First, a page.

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How Studying Bat Touch Could Help Build Better Planes

May 4, 2015 10:45 am | by Columbia University | News | Comments

A study published April 30 in Cell Reports shows, for the first time, that a unique array of sensory receptors in the wing provides feedback to a bat during flight. The findings also suggest that neurons in the bat brain respond to incoming airflow and touch signals, triggering rapid adjustments in wing position to optimize flight control.

Prolonged Statin Use May Lower Risk of Lung Cancer Death

May 4, 2015 10:26 am | by American Association for Cancer Research | News | Comments

Lung cancer patients who used statins in the year prior to a lung cancer diagnosis or after a lung cancer diagnosis had a reduction in the risk of death from the disease, according to a study published in Cancer Epidemiology, Biomarkers & Prevention, a journal of the American Association for Cancer Research.

How to Short-Circuit Hunger

May 4, 2015 10:20 am | by Harvard University | News | Comments

Artificially activating a neural link in mice can reduce eating without chronic hunger.

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Vital Step in Stem Cell Growth Revealed

May 4, 2015 10:06 am | by Salk Institute for Biological Studies | News | Comments

Stem cells, which have the potential to turn into any kind of cell, offer the tantalizing possibility of generating new tissues for organ replacements, stroke victims and patients of many other diseases. Now, scientists have uncovered details about stem cell growth that could help improve regenerative therapies.

Researchers Find Bitter Taste Receptors on Human Hearts

May 4, 2015 9:38 am | by University of Queensland | News | Comments

A team of researchers is investigating the surprising discovery that smell and taste receptors normally found in the nose and mouth can also be present on the human heart.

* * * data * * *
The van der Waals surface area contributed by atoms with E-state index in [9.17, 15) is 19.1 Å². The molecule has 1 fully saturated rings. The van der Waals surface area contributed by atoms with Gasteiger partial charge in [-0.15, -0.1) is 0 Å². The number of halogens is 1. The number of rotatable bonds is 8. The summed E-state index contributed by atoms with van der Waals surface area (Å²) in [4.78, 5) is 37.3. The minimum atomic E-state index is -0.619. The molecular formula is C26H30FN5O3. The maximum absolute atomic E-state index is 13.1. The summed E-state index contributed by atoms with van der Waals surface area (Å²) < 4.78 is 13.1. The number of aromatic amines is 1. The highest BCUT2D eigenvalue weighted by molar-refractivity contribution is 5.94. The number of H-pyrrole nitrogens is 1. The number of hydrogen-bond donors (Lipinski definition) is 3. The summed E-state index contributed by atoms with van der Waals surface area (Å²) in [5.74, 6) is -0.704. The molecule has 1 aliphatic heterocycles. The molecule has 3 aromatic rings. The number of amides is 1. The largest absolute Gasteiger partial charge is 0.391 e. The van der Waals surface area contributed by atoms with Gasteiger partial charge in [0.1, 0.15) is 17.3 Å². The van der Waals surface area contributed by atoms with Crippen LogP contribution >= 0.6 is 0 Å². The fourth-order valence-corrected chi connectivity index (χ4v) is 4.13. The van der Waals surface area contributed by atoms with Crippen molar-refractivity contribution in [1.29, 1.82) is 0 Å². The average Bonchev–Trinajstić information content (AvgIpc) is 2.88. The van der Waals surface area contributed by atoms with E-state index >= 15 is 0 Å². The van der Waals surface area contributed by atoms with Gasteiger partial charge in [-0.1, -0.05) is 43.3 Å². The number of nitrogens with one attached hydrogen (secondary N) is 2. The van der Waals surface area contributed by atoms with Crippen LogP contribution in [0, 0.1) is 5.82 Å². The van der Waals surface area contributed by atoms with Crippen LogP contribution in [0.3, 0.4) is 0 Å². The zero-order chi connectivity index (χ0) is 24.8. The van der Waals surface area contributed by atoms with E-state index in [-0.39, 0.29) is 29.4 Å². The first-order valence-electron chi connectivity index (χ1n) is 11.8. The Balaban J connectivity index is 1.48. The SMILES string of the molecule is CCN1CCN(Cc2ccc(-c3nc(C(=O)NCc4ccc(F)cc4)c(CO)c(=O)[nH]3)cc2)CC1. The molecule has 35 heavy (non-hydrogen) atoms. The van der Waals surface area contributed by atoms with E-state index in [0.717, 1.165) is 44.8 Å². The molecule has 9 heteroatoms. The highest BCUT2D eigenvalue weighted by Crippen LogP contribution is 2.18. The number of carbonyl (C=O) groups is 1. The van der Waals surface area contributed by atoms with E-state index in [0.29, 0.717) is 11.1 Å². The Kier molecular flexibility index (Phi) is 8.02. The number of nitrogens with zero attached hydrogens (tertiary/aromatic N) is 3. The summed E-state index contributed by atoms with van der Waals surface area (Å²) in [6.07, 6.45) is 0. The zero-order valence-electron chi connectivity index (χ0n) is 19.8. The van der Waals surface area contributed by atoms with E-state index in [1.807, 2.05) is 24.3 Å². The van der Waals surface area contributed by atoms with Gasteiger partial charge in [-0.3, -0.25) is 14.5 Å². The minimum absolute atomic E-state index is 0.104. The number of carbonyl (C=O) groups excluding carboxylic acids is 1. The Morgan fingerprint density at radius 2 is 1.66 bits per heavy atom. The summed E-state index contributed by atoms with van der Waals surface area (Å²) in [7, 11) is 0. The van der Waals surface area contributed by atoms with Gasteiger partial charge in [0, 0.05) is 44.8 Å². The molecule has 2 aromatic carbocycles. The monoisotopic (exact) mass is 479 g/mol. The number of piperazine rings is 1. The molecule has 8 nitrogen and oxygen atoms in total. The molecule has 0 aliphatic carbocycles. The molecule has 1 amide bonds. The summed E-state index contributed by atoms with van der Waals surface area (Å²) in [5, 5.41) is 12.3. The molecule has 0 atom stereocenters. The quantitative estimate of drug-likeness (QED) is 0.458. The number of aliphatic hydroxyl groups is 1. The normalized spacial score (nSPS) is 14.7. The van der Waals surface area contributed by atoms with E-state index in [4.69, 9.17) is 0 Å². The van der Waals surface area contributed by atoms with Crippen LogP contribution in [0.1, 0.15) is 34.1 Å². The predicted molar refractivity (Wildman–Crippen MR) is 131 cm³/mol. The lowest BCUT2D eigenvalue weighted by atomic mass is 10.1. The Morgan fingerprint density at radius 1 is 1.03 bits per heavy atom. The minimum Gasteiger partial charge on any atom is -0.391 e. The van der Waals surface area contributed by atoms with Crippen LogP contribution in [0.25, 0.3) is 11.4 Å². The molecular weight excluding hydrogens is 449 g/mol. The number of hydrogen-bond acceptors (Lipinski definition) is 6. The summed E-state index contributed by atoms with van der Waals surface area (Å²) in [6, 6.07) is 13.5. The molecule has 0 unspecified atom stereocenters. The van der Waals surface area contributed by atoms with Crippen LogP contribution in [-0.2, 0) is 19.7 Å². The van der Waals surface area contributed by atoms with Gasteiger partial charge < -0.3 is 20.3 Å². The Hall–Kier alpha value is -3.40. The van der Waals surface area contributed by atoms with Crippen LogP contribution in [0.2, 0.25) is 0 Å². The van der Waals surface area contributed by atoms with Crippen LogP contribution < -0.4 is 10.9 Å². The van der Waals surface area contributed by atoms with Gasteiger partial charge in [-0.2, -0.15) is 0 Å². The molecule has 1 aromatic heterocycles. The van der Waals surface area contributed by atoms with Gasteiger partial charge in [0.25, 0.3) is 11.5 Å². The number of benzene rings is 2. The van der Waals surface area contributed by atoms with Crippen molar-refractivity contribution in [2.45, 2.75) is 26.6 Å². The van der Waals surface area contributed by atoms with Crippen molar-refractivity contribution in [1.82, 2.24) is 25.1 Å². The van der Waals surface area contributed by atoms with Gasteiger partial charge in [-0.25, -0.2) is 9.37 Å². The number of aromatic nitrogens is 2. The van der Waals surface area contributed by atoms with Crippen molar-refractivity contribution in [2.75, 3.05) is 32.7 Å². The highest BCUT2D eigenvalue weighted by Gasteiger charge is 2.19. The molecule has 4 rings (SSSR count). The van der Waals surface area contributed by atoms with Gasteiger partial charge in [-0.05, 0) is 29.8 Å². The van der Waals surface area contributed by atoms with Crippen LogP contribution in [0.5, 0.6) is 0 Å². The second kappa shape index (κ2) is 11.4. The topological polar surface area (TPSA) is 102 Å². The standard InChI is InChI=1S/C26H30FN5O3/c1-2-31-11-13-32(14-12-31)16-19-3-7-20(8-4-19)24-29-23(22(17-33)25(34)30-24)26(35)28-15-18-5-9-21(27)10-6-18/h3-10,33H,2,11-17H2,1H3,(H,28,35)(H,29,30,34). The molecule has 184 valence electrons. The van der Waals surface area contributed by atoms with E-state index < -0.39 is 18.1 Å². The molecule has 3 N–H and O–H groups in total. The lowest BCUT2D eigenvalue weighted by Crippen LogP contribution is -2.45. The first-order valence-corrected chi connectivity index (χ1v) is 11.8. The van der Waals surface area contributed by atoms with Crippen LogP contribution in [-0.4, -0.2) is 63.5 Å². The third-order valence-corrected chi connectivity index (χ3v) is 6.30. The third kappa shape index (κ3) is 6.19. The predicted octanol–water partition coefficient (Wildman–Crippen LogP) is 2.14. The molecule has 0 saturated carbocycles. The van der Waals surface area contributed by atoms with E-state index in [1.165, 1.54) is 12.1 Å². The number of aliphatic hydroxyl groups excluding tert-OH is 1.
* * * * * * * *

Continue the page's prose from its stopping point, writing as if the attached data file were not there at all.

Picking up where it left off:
Space madness: Long-term Space Trips Could Impair Astronaut Brains

May 1, 2015 2:59 pm | by Seth Augenstein, Digital Reporter | Articles | Comments

When NASA first began sending astronauts out into space, they worried about “space madness” – a malady they thought weightlessness and claustrophobia would trigger out beyond the atmosphere of the earth. It never materialized. But they may have been on to something.

Researchers Create DNA Repair Map of Entire Human Genome

May 1, 2015 10:20 am | by UNC | News | Comments

The new experimental assay can help scientists find the precise locations of repair of DNA damage caused by UV radiation and common chemotherapies. The invention could lead to better cancer drugs or improvements in the potency of existing ones.

Stem Cells Transplanted, Followed in Brain

May 1, 2015 9:42 am | by Stanford University | News | Comments

The ability to detect successful engraftment, integration and function of human cells implanted into the brain of a living animal could potentially speed stem-cell therapies’ path to clinical use.

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A New Way to Think About Migraines

May 1, 2015 9:28 am | by Bevin Fletcher, Associate Editor | Articles | Comments

This is the second of three research findings highlighted by Dr. Rost, vice chair of the American Academy of Neurology Science Committee, at the AAN 67th annual meeting.

Brain Scan Reveals Out-of-Body Illusion

May 1, 2015 9:20 am | by Karolinska Institutet | News | Comments

The feeling of being inside one’s own body is not as self-evident as one might think. In a new study neuroscientists created an out-of-body illusion in participants placed inside a brain scanner. They then used the illusion to perceptually ‘teleport’ the participants to different locations in a room and show that the perceived location of the bodily self can be decoded from activity patterns in specific brain regions.

World First for Artificial Pancreas Team

April 30, 2015 10:23 am | by University of Cambridge | News | Comments

The first natural birth to a mother with diabetes who has been fitted with an artificial pancreas took place this week.

Foreign Antibodies Fight Cancer

April 30, 2015 10:13 am | by Stanford University | News | Comments

A mouse’s T cells can be primed to attack and eliminate a malignant tumor by injecting antibodies from another mouse with resistance to the tumor, as well as by activating certain signaling cells, a study has found.